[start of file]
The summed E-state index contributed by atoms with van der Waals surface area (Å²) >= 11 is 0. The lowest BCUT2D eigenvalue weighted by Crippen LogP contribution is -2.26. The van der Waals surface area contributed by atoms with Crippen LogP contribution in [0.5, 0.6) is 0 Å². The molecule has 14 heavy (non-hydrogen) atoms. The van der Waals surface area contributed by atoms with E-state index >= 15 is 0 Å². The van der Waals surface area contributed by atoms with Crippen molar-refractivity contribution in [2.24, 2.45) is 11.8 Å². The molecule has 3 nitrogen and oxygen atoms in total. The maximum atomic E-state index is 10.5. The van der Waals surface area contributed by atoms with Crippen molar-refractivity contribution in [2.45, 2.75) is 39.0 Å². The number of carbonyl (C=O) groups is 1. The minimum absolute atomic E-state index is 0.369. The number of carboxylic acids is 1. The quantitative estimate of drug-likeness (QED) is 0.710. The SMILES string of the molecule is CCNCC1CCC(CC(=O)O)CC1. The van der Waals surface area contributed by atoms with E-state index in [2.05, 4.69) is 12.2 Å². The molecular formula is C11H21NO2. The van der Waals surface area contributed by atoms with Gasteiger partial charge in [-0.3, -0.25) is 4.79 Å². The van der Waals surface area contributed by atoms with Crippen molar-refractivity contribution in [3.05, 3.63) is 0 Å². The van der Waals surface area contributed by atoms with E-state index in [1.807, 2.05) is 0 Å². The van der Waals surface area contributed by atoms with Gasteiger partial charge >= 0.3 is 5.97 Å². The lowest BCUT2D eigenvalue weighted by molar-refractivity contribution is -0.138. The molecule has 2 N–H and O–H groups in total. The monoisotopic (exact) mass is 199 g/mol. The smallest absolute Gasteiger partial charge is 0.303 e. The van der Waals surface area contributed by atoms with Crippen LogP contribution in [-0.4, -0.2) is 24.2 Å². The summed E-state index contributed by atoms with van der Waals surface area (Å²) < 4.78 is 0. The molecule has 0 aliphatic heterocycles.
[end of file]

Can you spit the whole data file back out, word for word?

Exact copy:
The summed E-state index contributed by atoms with van der Waals surface area (Å²) >= 11 is 0. The lowest BCUT2D eigenvalue weighted by Crippen LogP contribution is -2.26. The van der Waals surface area contributed by atoms with Crippen LogP contribution in [0.5, 0.6) is 0 Å². The molecule has 14 heavy (non-hydrogen) atoms. The van der Waals surface area contributed by atoms with E-state index >= 15 is 0 Å². The van der Waals surface area contributed by atoms with Crippen molar-refractivity contribution in [2.24, 2.45) is 11.8 Å². The molecule has 3 nitrogen and oxygen atoms in total. The maximum atomic E-state index is 10.5. The van der Waals surface area contributed by atoms with Crippen molar-refractivity contribution in [2.45, 2.75) is 39.0 Å². The number of carbonyl (C=O) groups is 1. The minimum absolute atomic E-state index is 0.369. The number of carboxylic acids is 1. The quantitative estimate of drug-likeness (QED) is 0.710. The SMILES string of the molecule is CCNCC1CCC(CC(=O)O)CC1. The van der Waals surface area contributed by atoms with E-state index in [2.05, 4.69) is 12.2 Å². The molecular formula is C11H21NO2. The van der Waals surface area contributed by atoms with Gasteiger partial charge in [-0.3, -0.25) is 4.79 Å². The van der Waals surface area contributed by atoms with Crippen molar-refractivity contribution in [3.05, 3.63) is 0 Å². The van der Waals surface area contributed by atoms with E-state index in [1.807, 2.05) is 0 Å². The van der Waals surface area contributed by atoms with Gasteiger partial charge >= 0.3 is 5.97 Å². The lowest BCUT2D eigenvalue weighted by molar-refractivity contribution is -0.138. The molecule has 2 N–H and O–H groups in total. The monoisotopic (exact) mass is 199 g/mol. The smallest absolute Gasteiger partial charge is 0.303 e. The van der Waals surface area contributed by atoms with Crippen LogP contribution in [-0.4, -0.2) is 24.2 Å². The summed E-state index contributed by atoms with van der Waals surface area (Å²) < 4.78 is 0. The molecule has 0 aliphatic heterocycles.